It can read ACSM, ODM, ePub, and MP3 formats (I’m assuming that last one is for audiobooks), but everything here is encouraging you to read library books. It has a huge database of library websites and can redirect you to them from within the app so that you can borrow eBooks and immediately import them into OverDrive.

What's the Best E-Reader App for Windows 10? overdrive 2 670x450

Once you borrow a book, the reading interface is solid. Toggle between Day, Night, and Sepia, adjust the line spacing and the font size — all that good stuff. It’s a perfectly good reading app, but it’s really only useful if you’re willing to rely mainly on library books.

Download: OverDrive (Free)

What About the Amazon Kindle?

Unfortunately, Amazon pulled their Kindle app from the Windows Store in October of 2016. You can still download Kindle for PC, but Kindle for Windows 8 is now officially dead (like a lot of other Windows Store apps How Dead Apps Are Drowning the Windows Store Dead apps are everywhere in the Windows Store. Why are apps abandoned, how does it affect users, and how could Microsoft solve this dilemma? We analyze the sad state of the Windows Store. Read More ). You can also use Kindle Cloud Reader for reading on any desktop operating system.

Kindle for PC isn’t a bad app; in fact, it might be better than several of the Windows Store options. Amazon’s eBook library is unmatched by anyone else, and the app is fluid and intuitive. The only problem is that you can’t import or read ePubs (though you can import and read PDFs).

Download: Kindle for PC (Free)

Which Is the Best?

There’s no clear winner. They all have some positive and negative aspects. The NOOK app is probably the best in terms of its book library and simplicity. However, freda is great for anyone who doesn’t want to be tied down to one store. And OverDrive is a must for anyone who enjoys checking out library books.

The Kindle app, of course, might be the best choice if you don’t mind downloading an app that’s not in the Windows Store. Amazon’s collection of eBooks is just unmatched, and it syncs with your physical Kindle eReader.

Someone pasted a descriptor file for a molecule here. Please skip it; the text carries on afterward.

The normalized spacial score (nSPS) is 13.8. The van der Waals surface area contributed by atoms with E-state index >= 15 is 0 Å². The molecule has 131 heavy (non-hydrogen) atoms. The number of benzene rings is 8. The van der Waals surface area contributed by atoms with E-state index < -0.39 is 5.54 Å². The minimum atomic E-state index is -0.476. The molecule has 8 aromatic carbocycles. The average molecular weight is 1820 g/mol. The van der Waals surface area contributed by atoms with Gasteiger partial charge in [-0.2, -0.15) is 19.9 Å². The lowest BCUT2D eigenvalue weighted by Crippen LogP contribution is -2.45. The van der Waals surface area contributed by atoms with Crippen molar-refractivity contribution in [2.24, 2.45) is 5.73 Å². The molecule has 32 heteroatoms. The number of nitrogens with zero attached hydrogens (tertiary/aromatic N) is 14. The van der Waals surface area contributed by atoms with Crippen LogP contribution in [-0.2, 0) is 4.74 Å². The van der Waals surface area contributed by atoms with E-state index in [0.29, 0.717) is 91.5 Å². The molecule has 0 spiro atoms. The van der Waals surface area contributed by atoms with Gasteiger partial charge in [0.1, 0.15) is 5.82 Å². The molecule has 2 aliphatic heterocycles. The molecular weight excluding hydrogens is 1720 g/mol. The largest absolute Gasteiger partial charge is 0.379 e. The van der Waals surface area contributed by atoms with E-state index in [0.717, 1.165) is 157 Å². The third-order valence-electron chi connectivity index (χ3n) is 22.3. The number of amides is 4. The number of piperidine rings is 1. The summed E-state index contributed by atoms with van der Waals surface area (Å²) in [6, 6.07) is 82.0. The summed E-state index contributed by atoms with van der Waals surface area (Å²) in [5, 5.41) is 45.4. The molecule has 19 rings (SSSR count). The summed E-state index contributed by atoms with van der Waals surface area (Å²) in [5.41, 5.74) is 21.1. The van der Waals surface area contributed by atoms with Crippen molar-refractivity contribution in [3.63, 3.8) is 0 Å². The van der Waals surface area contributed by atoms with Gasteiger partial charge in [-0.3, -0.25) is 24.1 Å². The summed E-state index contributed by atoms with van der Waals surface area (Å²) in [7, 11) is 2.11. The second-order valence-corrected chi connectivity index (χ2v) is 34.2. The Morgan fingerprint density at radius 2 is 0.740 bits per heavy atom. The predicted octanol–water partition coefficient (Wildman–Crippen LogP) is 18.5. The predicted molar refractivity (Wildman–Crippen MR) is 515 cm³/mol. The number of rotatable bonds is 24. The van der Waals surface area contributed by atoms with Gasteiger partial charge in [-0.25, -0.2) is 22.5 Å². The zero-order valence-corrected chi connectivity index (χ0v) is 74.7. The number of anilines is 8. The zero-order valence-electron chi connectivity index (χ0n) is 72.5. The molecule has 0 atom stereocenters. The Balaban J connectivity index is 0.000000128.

For a look at the other side, see our primer on how to write an ebook How to Write an Ebook: Everything You'll Need Here's everything you need to know on how to write an ebook, from the steps you should take to the tools you should use. Read More .

Image Credit: mehmet dinler via Shutterstock.com

Related topics: Amazon Kindle, Ebooks, eReader, Windows 10, Windows 8.

Affiliate Disclosure: By buying the products we recommend, you help keep the site alive. Read more.

Whatsapp Pinterest

Leave a Reply

Your email address will not be published. Required fields are marked *

  1. tbst
    September 18, 2017 at 10:17 am

    Don't know why you wrote that Kobo can't read pdfs. Kobos support more formats than any of them. Any eBook (eInk type) can't compare to readin pdfs on tablet, but Kobo isn't bad, especially with the custom firmware.

  2. likefunbutnot
    May 19, 2017 at 11:10 am

    Calibre is great for management and for converting Amazon books to other formats, but I use Google Play Books in preference to any Windows software. Play Books lets me upload files from a PC and tracks my place in them across devices and browsers. I actually use this most often for PDFs for the professional training I need, but Play Books also supports the other major formats I use, including .CBR.

  3. GRFN9er
    January 7, 2015 at 3:17 pm

    Was a diehard Kobo fan on my Goggle Nexus but received a Windows tablet at Christmas. So far I am favouring the Nook app as the Kobo Windows app is terrible and nowhere near the Android app. i have tried several and all seem less user friendly than android versions. But so far Nook seems to be the best in my opinion.

  4. Gary
    June 26, 2014 at 5:23 am

    This may be true for a basic user, but once you start really using it, the Kindle Win8 app is seriously flawed. I have functionality on my old Kindle2 that is missing from this latest and greatest reader app. What is this functionality, it is collections, or the ability to put books into categories to organize your library by subject. This is one of the 3 basic way to find books in a library (title, author and subject). Without the collection function, anyone with more than 100 books on their device will have an irritating process to find your book to download and read. And when you have over 1,000 books in your library, it is downright painful.

    BTW, the Kindle Cloud reader also lacks this collections functionality.

    So you CANNOT organize your library, you just have a single pool of books that you can sort by title or author. And what of the books that the subject is not in the title, well you have to slog through all the books in your library to find it.